People who have Chronic Kidney Disease and/or Diabetes know that the diseases can unfortunately harm their eyes, nerves, heart and other important systems in the body. Many, however, do not know that Chronic Kidney Disease and Diabetes can also cause problems in their mouth. The side effects can be devastating to your overall dental health and your teeth specifically. Do you know why? Well, it is because Diabetes and Chronic Kidney Disease can weaken the immune system which is the body's main defense against bacterial infections which can occur in the mouth.
Did you know that those with Chronic Kidney Disease and/or Diabetes are at an elevated risk for Periodontal Disease (an infection of the gum and bone that hold the teeth in place)? Periodontal disease can lead to painful chewing difficulties, tooth decay, and even tooth loss. Another complication such as Dry Mouth can cause soreness, ulcers, infections, and tooth decay. Dry Mouth is often found in Chronic Kidney Disease, Diabetes and even more frequently, Dialysis patients.
People with Chronic Kidney Disease and Diabetes additionally face a higher risk of gum inflammation (swelling) which includes Gingivitis (Gum Disease). This is due to blood vessel complications which may thicken and slow the flow of nutrients to and waste products from body tissues, including the mouth and reduce the body's ability to fight infections.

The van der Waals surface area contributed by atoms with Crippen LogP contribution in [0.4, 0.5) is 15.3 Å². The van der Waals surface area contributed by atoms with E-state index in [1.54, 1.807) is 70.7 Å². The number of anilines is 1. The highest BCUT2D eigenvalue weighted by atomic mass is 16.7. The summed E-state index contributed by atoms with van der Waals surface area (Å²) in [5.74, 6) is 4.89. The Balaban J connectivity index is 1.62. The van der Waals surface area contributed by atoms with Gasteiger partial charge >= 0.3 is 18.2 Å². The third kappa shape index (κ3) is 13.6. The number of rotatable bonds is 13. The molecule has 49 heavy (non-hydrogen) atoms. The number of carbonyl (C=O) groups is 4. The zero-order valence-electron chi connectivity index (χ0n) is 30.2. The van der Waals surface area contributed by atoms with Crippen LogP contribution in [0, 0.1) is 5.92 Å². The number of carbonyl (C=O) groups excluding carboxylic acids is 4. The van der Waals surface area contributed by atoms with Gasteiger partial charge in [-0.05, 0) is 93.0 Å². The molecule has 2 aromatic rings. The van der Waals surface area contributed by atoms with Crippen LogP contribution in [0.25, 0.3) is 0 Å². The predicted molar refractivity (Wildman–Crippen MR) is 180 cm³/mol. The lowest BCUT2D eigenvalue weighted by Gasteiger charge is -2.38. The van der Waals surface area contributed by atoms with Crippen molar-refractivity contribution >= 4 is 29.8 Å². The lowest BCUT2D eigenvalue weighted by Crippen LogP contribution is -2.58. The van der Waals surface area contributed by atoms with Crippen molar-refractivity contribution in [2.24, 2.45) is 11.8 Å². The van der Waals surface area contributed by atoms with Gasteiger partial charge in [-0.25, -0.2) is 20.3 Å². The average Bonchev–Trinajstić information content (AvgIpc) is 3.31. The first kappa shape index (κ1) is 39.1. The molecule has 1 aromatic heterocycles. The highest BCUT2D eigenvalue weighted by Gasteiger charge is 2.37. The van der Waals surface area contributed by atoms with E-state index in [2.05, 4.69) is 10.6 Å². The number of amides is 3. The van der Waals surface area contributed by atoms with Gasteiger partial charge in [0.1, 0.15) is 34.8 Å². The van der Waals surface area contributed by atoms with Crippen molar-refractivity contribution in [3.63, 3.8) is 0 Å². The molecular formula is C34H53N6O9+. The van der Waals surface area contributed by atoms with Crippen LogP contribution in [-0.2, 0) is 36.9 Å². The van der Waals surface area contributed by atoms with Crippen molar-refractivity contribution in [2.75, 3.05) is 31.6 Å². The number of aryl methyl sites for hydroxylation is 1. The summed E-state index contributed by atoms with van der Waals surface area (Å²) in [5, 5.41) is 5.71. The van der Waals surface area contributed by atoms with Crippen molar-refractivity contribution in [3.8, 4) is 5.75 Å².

If you have a burning sensation in your mouth and/or on your tongue, you may have a disease called Thrush. People with Diabetes and Chronic Kidney Disease who frequently take antibiotics to fight various infections are especially prone to developing this fungal infection of the mouth and tongue. The fungus thrives on the high levels of sugar in the saliva, especially in people with uncontrolled Diabetes.
Chronic Kidney Disease and Diabetes patients who require oral surgery or other dental procedures typically do not heal quickly afterward because blood flow to the treatment site can be impaired. For that reason, Chronic Kidney Disease and Diabetic patients are advised to tell their Primary Physician when a dental procedure is required so wound healing can be appropriately monitored.
Recommended Reading: The Three Deadliest And Most Frequent Infections Faced By CKD Patients
Although Chronic Kidney Disease and Diabetic patients may be occupied with treating their primary disease(s), they should find time to visit their Dentist and use other measures to prevent mouth complications. By following their Dentist’s recommendations regarding brushing, flossing, exams twice a year and professional teeth cleaning, patients can help their teeth and gums stay healthy.
Recommended Reading: How can CKD Patients Correct the Bad Taste in Their Mouth
If you are a Dialysis patient be sure to tell your Dentist, or whoever is taking your blood pressure while visiting your Dentist's Office, where your AV Fistula is located to prevent them from placing a Blood Pressure Cuff on your Fistula Arm. What's more is pick up your Fistula Protector Wristband which can help further improve the safety of your Fistula Arm should you be unable to speak for yourself in an emergency situation. Learn more at kidneybuzz.com/fistula.
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